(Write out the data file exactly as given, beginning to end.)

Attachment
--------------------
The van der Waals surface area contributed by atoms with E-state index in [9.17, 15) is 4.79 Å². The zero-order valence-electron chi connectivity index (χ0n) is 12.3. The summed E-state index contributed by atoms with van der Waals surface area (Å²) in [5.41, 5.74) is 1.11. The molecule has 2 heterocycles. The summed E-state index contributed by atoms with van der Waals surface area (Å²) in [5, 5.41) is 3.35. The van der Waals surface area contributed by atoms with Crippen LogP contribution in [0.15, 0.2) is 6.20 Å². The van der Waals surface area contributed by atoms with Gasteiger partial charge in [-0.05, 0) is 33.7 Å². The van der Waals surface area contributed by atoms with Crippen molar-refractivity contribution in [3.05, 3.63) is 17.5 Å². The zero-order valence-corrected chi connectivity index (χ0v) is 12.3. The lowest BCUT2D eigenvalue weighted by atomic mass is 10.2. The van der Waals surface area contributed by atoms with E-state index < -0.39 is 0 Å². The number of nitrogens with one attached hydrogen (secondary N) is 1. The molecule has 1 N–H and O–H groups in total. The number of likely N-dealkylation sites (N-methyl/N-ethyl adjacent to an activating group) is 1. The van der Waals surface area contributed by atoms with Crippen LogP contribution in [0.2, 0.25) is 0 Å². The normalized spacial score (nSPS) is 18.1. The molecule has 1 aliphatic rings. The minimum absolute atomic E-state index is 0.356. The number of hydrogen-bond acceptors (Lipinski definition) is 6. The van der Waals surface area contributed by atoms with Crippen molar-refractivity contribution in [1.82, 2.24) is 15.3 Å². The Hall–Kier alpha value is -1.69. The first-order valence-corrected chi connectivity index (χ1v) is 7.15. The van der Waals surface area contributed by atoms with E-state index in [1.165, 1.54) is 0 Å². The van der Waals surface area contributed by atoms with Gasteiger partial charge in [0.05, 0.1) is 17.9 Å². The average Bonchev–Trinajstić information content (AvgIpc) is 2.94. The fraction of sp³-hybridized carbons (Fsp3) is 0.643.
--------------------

The van der Waals surface area contributed by atoms with E-state index in [9.17, 15) is 4.79 Å². The zero-order valence-electron chi connectivity index (χ0n) is 12.3. The summed E-state index contributed by atoms with van der Waals surface area (Å²) in [5.41, 5.74) is 1.11. The molecule has 2 heterocycles. The summed E-state index contributed by atoms with van der Waals surface area (Å²) in [5, 5.41) is 3.35. The van der Waals surface area contributed by atoms with Crippen LogP contribution in [0.15, 0.2) is 6.20 Å². The van der Waals surface area contributed by atoms with Gasteiger partial charge in [-0.05, 0) is 33.7 Å². The van der Waals surface area contributed by atoms with Crippen molar-refractivity contribution in [3.05, 3.63) is 17.5 Å². The zero-order valence-corrected chi connectivity index (χ0v) is 12.3. The lowest BCUT2D eigenvalue weighted by atomic mass is 10.2. The van der Waals surface area contributed by atoms with E-state index < -0.39 is 0 Å². The number of nitrogens with one attached hydrogen (secondary N) is 1. The molecule has 1 N–H and O–H groups in total. The number of likely N-dealkylation sites (N-methyl/N-ethyl adjacent to an activating group) is 1. The van der Waals surface area contributed by atoms with Crippen LogP contribution in [0.2, 0.25) is 0 Å². The normalized spacial score (nSPS) is 18.1. The molecule has 1 aliphatic rings. The minimum absolute atomic E-state index is 0.356. The number of hydrogen-bond acceptors (Lipinski definition) is 6. The van der Waals surface area contributed by atoms with Crippen molar-refractivity contribution in [1.82, 2.24) is 15.3 Å². The Hall–Kier alpha value is -1.69. The first-order valence-corrected chi connectivity index (χ1v) is 7.15. The van der Waals surface area contributed by atoms with E-state index in [1.165, 1.54) is 0 Å². The van der Waals surface area contributed by atoms with Gasteiger partial charge in [0.05, 0.1) is 17.9 Å². The average Bonchev–Trinajstić information content (AvgIpc) is 2.94. The fraction of sp³-hybridized carbons (Fsp3) is 0.643.